WESTFIELD / SUMMIT, NJ — During the coronavirus pandemic, multiple community groups have been working to ensure residents have access to such essentials as food, cleaning supplies, toiletries and personal protective equipment. For some reason, though, menstrual pads and tampons have often been left off the list of vital necessities. At this time, when so many need a helping hand, women’s needs seem to have been largely forgotten. As two women who are addressing this issue have said, periods don’t stop in a pandemic.
Diya Khullar, a Summit resident and recent graduate of Northeastern University, and Linzy Rosen, a Westfield resident and third-year student at Colby College, have teamed up to address period poverty and unified their efforts to launch a menstrual-product drive.
“The original catalyst for my journey into menstrual equity was Viet Nguyen of Brown University, who led a student government initiative to supply menstrual products in all restrooms, including men’s restrooms,” Khullar said on Sept. 5. “Then I piloted the same initiative at my college, Northeastern University, beginning 2017. I emailed our Massachusetts state representative, and Christine Barber responded, putting me in touch with Sasha Goodfriend, the president of Mass NOW and co-author of the I AM bill.
“This bill seeks to provide free menstrual products to schoolchildren, incarcerated people and people experiencing homelessness,” she continued. “In advocating for this bill, as well as attending the Society for Menstrual Cycle Research biennial conference, I realized that period poverty and stigma is a prominent issue in the U.S. and resolved to try helping people locally once I graduated from Northwestern and returned to my home state of New Jersey.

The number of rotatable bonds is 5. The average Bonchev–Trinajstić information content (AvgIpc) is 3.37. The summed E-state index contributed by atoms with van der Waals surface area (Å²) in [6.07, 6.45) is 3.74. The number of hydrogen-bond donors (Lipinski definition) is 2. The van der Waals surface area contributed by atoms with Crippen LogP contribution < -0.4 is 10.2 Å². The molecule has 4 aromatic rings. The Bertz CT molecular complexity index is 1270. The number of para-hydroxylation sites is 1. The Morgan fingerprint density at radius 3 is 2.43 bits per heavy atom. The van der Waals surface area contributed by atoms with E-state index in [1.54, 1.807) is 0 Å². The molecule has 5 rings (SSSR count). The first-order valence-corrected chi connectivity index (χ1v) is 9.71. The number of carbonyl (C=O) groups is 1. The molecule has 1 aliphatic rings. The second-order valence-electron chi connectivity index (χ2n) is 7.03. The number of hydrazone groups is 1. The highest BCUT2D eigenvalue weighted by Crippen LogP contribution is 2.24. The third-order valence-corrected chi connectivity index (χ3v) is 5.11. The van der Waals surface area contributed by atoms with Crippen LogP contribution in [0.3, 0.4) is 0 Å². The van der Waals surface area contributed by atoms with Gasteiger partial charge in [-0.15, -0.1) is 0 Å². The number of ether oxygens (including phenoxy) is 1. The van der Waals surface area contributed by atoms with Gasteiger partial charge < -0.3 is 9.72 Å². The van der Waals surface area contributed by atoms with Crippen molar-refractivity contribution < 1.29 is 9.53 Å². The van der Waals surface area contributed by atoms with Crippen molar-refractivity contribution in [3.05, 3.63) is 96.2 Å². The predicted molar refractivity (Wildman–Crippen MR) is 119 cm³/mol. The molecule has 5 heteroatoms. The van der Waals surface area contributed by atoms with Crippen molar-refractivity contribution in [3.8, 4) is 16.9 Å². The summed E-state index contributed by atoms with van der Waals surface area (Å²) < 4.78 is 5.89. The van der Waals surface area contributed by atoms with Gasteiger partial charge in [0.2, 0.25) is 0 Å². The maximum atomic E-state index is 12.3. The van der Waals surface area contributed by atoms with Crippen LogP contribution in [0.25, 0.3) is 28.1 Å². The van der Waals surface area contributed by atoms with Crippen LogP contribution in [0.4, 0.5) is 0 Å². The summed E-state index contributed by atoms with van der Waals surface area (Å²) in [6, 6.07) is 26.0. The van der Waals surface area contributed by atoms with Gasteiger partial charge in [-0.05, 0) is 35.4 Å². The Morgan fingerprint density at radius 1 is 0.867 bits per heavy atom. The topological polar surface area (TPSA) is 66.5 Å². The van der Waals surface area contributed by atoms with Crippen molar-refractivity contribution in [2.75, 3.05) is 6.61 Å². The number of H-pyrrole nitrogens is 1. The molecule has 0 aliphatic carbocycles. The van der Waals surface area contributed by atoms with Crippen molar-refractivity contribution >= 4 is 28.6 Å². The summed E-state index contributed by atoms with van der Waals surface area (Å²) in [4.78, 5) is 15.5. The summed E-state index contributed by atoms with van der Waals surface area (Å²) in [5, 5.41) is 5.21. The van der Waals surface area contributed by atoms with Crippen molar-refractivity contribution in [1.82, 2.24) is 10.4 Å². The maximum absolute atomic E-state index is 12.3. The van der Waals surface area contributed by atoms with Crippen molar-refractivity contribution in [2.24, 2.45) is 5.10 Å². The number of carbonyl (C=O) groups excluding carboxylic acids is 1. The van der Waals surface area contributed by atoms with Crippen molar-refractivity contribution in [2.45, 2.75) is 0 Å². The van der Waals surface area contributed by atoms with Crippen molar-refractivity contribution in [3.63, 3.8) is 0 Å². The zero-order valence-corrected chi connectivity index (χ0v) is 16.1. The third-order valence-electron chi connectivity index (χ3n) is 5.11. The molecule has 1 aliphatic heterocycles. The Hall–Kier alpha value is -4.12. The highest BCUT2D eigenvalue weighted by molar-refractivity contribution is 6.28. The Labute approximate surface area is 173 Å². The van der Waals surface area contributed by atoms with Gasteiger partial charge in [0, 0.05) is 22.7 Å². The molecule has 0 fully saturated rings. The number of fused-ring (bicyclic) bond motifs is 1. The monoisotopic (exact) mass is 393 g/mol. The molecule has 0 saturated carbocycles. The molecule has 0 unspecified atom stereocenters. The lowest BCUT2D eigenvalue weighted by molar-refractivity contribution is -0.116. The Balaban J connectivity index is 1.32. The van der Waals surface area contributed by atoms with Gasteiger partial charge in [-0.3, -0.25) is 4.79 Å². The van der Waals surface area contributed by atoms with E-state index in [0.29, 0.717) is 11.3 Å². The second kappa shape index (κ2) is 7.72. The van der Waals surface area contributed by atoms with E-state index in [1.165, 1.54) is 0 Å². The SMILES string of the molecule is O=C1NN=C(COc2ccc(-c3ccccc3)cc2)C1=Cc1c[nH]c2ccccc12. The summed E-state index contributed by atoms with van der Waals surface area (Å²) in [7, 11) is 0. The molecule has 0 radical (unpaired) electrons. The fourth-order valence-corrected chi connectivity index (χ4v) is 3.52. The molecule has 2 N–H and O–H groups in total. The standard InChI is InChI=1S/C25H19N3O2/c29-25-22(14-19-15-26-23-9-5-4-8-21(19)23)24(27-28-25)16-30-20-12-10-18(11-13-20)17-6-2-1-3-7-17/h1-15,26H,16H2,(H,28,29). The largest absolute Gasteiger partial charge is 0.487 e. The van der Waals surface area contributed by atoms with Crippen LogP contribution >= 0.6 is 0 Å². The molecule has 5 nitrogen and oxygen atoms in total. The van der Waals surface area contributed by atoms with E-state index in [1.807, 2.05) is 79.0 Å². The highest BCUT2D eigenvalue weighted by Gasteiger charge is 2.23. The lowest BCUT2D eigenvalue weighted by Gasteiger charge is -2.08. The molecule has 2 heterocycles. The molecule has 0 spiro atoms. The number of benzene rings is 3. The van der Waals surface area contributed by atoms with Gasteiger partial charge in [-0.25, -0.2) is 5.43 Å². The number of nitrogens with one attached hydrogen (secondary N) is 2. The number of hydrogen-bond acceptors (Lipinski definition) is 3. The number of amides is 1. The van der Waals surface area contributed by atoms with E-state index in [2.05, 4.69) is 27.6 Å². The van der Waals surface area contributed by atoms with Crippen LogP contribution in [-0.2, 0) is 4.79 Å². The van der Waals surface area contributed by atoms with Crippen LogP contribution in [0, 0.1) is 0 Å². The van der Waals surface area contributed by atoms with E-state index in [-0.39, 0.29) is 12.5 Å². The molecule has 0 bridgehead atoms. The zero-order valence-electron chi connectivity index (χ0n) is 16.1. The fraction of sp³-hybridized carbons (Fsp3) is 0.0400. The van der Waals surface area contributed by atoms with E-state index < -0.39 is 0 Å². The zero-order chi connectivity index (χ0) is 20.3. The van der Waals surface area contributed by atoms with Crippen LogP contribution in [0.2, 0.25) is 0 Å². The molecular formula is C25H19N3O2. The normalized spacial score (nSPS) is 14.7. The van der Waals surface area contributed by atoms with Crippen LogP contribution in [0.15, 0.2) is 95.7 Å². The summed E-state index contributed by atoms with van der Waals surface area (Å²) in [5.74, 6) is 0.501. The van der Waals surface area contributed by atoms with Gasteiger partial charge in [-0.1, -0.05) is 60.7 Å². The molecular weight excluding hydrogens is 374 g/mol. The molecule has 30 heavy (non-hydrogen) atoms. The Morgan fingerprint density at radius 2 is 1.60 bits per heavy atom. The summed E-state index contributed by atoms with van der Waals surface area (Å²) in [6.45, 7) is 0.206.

“The pandemic becoming exacerbated at this time was a complete coincidence, and the financial strain it put on people only made our cause more urgent. I met Linzy in 2019 through her leadership in organizing a rally in Boston to increase visibility and support for the I AM bill. She happens to be from the same county as I am and was eager to help when I proposed the idea to her,” she concluded.
“Diya spearheaded this project in early May of this summer,” Rosen said on Sept. 4. “She reached out to me because we had worked together to organize the Boston National Period Day Rally back in October 2019. Diya has tackled menstrual inequity by working with Mass NOW, while I was working on this issue at PERIOD@Brandeis, a club I started at my previous college. We also both happened to be from New Jersey, so this collaboration was perfect.”
Rosen also spoke about the stigma that often accompanies menstruation.
“I really think this all comes down to the stigma around menstruation,” Rosen said. “The societal discomfort surrounding menstruation leads to its erasure in media, health care settings and our institutions at large. This has made it very difficult to legitimize menstrual-product needs as something worth caring about and acting upon during this pandemic.”
Khullar agreed with Rosen.
“I think the taboo around menstruation contributes to a lot of this,” Khullar said. “Periods are often hush-hush or an embarrassing topic and therefore not at the forefront of many discussions on equity. On top of this, menstruators who are transgender and nonbinary can have their needs further neglected due to the gendered discussion around periods.”